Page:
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Brent's Oxbridge application success rates are in London's 'bottom 10'

PUBLISHED: 09:06 15 November 2019 | UPDATED: 09:16 15 November 2019

Bottom 10 boroughs for Oxbridge applications

Bottom 10 boroughs for Oxbridge applications

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Brent's Oxbridge application success rate is one of the lowest in London at just 17 per cent, with Oxford in particular seeming "out of the question" for one local state school.

Top 10 boroughs for Oxbridge applicationsTop 10 boroughs for Oxbridge applications

Data obtained through a Freedom of Information (FOI) request reveals that 1081 Brent students applied to the Universities of Oxford and Cambridge between 2013-2018, however just under 200 were admitted. But in neighbouring borough Islington, almost one-third of 768 applications to the two top-tier institutions were successful.

Favourable admissions statistics stretch across Camden too, in which more than 400 students were admitted for about 1400 applications, and Haringey, where 335 out of nearly 1200 applications were successful - a rate for both of almost 30pc.

But Brent is different. Tom Bailey, head of sixth from at Brent's Queens Park Community School, told the Times: "As a state school, it's really hard to know what the Oxbridge colleges want from us. The issue isn't so much getting people to apply; it's more that the whole thing is a black box."

Across London, statistics show a tale of two cities: while affluent boroughs with high privately-schooled populations have good success rates, this drops in proportion to deprivation.

Queen's Park Community SchoolQueen's Park Community School

The London boroughs with the highest educational deprivation rates, according to the Indices of Multiple Deprivation data, all have Oxbridge application success rates in the "bottom ten." These are boroughs such as Tower Hamlets, Brent, Barking, Hackney, Newham and Havering, which also have lower levels of privately schooled students.

Mr Bailey continued: "Cambridge has been great in letting in more of our students and answering all our questions. Oxford, on the other hand, is almost going the other way - taking less state school kids and more internationals.

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"We've got way more people applying to Cambridge than Oxford, because the latter just seems impenetrable. And of course we've got a lot of students who don't want to go to either. Our priority is doing what's best for them."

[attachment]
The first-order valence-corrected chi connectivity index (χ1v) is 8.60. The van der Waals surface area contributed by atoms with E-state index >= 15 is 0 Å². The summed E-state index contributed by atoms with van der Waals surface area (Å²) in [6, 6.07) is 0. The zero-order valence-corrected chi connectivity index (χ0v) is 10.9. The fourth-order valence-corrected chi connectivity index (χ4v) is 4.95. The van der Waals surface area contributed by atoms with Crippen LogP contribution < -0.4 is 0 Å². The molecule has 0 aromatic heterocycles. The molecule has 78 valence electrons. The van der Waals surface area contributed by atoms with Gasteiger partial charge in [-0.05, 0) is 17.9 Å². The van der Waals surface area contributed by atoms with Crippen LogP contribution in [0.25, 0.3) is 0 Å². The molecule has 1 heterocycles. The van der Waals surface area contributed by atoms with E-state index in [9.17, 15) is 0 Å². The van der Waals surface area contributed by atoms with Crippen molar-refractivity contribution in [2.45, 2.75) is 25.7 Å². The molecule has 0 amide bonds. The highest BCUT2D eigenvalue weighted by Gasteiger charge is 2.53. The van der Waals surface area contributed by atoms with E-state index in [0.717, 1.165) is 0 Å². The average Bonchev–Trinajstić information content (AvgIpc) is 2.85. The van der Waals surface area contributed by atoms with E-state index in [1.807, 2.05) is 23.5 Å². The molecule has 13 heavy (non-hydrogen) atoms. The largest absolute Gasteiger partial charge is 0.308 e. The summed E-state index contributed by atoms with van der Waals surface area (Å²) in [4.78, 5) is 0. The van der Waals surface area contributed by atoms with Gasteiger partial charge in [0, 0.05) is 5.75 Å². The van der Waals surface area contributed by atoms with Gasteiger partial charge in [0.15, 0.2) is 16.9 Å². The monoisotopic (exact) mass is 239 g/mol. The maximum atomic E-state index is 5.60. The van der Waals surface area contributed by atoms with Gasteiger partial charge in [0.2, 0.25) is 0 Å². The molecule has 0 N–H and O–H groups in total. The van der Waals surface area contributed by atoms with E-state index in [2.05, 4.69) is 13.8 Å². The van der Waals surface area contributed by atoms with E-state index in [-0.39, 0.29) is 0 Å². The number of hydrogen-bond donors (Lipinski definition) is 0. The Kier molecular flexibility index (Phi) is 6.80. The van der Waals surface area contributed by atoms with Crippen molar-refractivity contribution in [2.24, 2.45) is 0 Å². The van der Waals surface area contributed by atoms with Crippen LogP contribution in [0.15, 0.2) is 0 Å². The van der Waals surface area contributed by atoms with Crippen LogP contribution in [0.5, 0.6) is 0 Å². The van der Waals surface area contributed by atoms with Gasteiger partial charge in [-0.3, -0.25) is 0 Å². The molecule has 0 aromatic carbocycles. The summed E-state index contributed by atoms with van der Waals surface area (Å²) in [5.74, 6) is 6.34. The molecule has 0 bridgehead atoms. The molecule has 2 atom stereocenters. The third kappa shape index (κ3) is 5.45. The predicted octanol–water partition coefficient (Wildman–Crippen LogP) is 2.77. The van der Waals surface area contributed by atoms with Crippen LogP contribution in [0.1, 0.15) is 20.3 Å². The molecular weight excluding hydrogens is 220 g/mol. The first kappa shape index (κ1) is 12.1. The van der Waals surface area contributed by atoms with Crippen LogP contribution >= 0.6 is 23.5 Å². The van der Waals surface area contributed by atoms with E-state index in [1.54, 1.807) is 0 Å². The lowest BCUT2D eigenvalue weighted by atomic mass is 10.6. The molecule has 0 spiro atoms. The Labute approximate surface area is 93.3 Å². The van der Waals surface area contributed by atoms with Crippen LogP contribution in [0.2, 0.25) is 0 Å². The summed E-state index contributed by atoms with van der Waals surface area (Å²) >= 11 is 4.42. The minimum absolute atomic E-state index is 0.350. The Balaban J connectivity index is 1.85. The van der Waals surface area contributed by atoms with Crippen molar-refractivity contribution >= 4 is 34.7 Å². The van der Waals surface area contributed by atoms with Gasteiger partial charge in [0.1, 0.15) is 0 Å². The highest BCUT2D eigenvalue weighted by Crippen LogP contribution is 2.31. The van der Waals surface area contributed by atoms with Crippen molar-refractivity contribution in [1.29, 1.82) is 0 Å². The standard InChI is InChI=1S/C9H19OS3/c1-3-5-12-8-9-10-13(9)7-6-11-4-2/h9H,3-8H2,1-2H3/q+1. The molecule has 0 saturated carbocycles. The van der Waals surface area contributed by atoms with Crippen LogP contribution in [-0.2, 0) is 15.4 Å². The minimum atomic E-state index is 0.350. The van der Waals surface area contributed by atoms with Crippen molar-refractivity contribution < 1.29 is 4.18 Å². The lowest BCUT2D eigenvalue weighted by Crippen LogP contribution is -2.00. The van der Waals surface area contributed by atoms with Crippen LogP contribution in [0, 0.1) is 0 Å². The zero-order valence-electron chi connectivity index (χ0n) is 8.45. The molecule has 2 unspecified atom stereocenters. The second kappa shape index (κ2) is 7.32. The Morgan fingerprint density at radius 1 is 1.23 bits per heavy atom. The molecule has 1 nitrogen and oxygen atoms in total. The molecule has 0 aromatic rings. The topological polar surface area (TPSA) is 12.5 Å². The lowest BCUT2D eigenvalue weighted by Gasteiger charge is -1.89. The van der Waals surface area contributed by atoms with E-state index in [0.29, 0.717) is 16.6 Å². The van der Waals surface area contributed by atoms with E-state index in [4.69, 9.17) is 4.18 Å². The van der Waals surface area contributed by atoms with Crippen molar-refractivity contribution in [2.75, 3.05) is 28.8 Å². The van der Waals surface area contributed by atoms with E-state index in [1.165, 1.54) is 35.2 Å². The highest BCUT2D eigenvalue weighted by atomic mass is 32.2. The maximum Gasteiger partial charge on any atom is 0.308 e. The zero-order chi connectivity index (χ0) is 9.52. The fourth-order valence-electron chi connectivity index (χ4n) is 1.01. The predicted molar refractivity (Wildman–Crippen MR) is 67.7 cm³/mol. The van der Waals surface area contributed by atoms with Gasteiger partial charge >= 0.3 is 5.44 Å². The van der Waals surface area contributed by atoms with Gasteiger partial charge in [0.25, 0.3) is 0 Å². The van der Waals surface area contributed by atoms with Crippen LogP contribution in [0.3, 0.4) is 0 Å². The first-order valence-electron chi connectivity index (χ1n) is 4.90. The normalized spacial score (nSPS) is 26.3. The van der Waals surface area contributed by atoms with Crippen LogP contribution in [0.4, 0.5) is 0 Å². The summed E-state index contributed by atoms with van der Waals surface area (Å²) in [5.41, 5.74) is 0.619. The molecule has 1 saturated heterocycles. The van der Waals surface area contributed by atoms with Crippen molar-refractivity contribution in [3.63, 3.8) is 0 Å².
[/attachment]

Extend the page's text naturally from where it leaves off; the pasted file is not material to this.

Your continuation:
There are signs of a discrepancy between the two universities. In Kensington and Chelsea - a borough in which 52pc of students are privately schooled - double the amount of Oxford admissions were recorded as there were for Cambridge between 2013-18. The reverse is true for worse-off boroughs such as Enfield and Redbridge.

However, there are some boroughs with higher all-round deprivation rates that still do well at Oxbridge, such as Islington, Camden and Haringey - and that's because their educational deprivation rates are relatively low.

Hugh Rayment-Pickard, of the social mobility charity IntoUniversity, said: "There's two big hurdles to success when it comes to Oxbridge. One is the fact that people don't want to apply, and the other, more important one is attainment. If you can't get those top grades from schools that push you, you won't get in."

It is true that numbers of applications also vary dramatically - another way of measuring which students feel "suited" to Oxbridge; and which teachers feel more confident with the process. Barnet, for example, sent about 2500 applications off over five years and Richmond more than 1700. Hackney, however, sent off only 642, Tower Hamlets 550 and Barking about 330.

For boroughs like Brent, in which a lot of people apply but success rates are low, the problem may be more complex.

Mr Rayment-Pickard said: "It is well-known that Oxbridge is yet to recruit representatively from free school meal backgrounds and do more to admit state-schooled students. It's also the case that some colleges have long standing relationships with certain areas. The universities do deserve some credit though for recognising the problem. At least Oxford is publishing their data but Cambridge is yet to do so."

Nevertheless, when compared to the rest of the UK, London's statistics for both universities swamp regions such as the north east and Wales. While total Oxbridge admissions for Greater London between 2013-2018 was more than 7000 students, this figure falls to less than 600 for the north east and about 750 for Wales.

A spokesperson from the University of Oxford responded: "We have a number of outreach measures such as our collegiate regional-link support system. We welcome the chance to consult with any school that would like to build on its relation with Oxford and inspire more of their students to apply."

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